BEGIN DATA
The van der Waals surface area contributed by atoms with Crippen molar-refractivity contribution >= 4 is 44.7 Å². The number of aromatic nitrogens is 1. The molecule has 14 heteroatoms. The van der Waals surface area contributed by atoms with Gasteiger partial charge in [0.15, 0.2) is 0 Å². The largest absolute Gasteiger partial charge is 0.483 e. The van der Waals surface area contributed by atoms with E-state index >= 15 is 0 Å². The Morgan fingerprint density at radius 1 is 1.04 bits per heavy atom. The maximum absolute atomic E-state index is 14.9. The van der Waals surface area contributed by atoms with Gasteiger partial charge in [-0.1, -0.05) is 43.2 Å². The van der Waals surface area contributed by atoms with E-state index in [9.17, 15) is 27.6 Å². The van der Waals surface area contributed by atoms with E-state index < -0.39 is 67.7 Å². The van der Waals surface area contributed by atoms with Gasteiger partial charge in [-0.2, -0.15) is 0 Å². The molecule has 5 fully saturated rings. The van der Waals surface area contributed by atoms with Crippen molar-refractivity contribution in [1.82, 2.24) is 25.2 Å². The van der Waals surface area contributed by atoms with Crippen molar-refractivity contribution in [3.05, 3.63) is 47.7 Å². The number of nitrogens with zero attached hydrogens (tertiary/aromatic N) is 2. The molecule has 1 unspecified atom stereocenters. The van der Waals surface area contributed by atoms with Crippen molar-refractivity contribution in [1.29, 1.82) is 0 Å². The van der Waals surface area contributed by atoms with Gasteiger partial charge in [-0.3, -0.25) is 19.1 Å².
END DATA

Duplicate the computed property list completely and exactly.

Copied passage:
The van der Waals surface area contributed by atoms with Crippen molar-refractivity contribution >= 4 is 44.7 Å². The number of aromatic nitrogens is 1. The molecule has 14 heteroatoms. The van der Waals surface area contributed by atoms with Gasteiger partial charge in [0.15, 0.2) is 0 Å². The largest absolute Gasteiger partial charge is 0.483 e. The van der Waals surface area contributed by atoms with E-state index >= 15 is 0 Å². The Morgan fingerprint density at radius 1 is 1.04 bits per heavy atom. The maximum absolute atomic E-state index is 14.9. The van der Waals surface area contributed by atoms with Gasteiger partial charge in [-0.1, -0.05) is 43.2 Å². The van der Waals surface area contributed by atoms with E-state index in [9.17, 15) is 27.6 Å². The van der Waals surface area contributed by atoms with E-state index < -0.39 is 67.7 Å². The van der Waals surface area contributed by atoms with Gasteiger partial charge in [-0.2, -0.15) is 0 Å². The molecule has 5 fully saturated rings. The van der Waals surface area contributed by atoms with Crippen molar-refractivity contribution in [1.82, 2.24) is 25.2 Å². The van der Waals surface area contributed by atoms with Crippen molar-refractivity contribution in [3.05, 3.63) is 47.7 Å². The number of nitrogens with zero attached hydrogens (tertiary/aromatic N) is 2. The molecule has 1 unspecified atom stereocenters. The van der Waals surface area contributed by atoms with Crippen molar-refractivity contribution in [1.29, 1.82) is 0 Å². The van der Waals surface area contributed by atoms with Gasteiger partial charge in [-0.3, -0.25) is 19.1 Å².